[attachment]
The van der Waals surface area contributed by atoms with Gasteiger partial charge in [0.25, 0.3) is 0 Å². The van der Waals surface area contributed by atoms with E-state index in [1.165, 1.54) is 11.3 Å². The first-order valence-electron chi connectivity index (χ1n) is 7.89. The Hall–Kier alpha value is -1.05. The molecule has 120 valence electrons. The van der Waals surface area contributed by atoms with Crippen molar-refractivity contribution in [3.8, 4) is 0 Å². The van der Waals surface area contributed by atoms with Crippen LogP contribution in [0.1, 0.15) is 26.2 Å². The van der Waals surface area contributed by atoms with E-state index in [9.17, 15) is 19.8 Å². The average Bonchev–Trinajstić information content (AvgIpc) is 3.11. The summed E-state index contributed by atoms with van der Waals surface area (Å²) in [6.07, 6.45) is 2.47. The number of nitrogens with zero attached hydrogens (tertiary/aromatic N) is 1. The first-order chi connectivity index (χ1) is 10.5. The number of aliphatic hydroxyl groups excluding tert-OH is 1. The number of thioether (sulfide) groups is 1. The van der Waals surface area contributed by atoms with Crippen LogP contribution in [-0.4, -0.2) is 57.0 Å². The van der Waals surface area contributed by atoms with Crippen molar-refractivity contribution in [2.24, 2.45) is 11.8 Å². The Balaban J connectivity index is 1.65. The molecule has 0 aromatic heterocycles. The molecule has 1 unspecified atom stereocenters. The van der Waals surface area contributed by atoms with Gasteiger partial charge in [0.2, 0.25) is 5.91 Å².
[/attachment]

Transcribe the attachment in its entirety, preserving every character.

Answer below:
The van der Waals surface area contributed by atoms with Gasteiger partial charge in [0.25, 0.3) is 0 Å². The van der Waals surface area contributed by atoms with E-state index in [1.165, 1.54) is 11.3 Å². The first-order valence-electron chi connectivity index (χ1n) is 7.89. The Hall–Kier alpha value is -1.05. The molecule has 120 valence electrons. The van der Waals surface area contributed by atoms with Crippen molar-refractivity contribution in [3.8, 4) is 0 Å². The van der Waals surface area contributed by atoms with Crippen LogP contribution in [0.1, 0.15) is 26.2 Å². The van der Waals surface area contributed by atoms with E-state index in [9.17, 15) is 19.8 Å². The average Bonchev–Trinajstić information content (AvgIpc) is 3.11. The summed E-state index contributed by atoms with van der Waals surface area (Å²) in [6.07, 6.45) is 2.47. The number of nitrogens with zero attached hydrogens (tertiary/aromatic N) is 1. The first-order chi connectivity index (χ1) is 10.5. The number of aliphatic hydroxyl groups excluding tert-OH is 1. The number of thioether (sulfide) groups is 1. The van der Waals surface area contributed by atoms with Crippen LogP contribution in [-0.4, -0.2) is 57.0 Å². The van der Waals surface area contributed by atoms with Crippen molar-refractivity contribution in [2.24, 2.45) is 11.8 Å². The Balaban J connectivity index is 1.65. The molecule has 0 aromatic heterocycles. The molecule has 1 unspecified atom stereocenters. The van der Waals surface area contributed by atoms with Gasteiger partial charge in [0.2, 0.25) is 5.91 Å².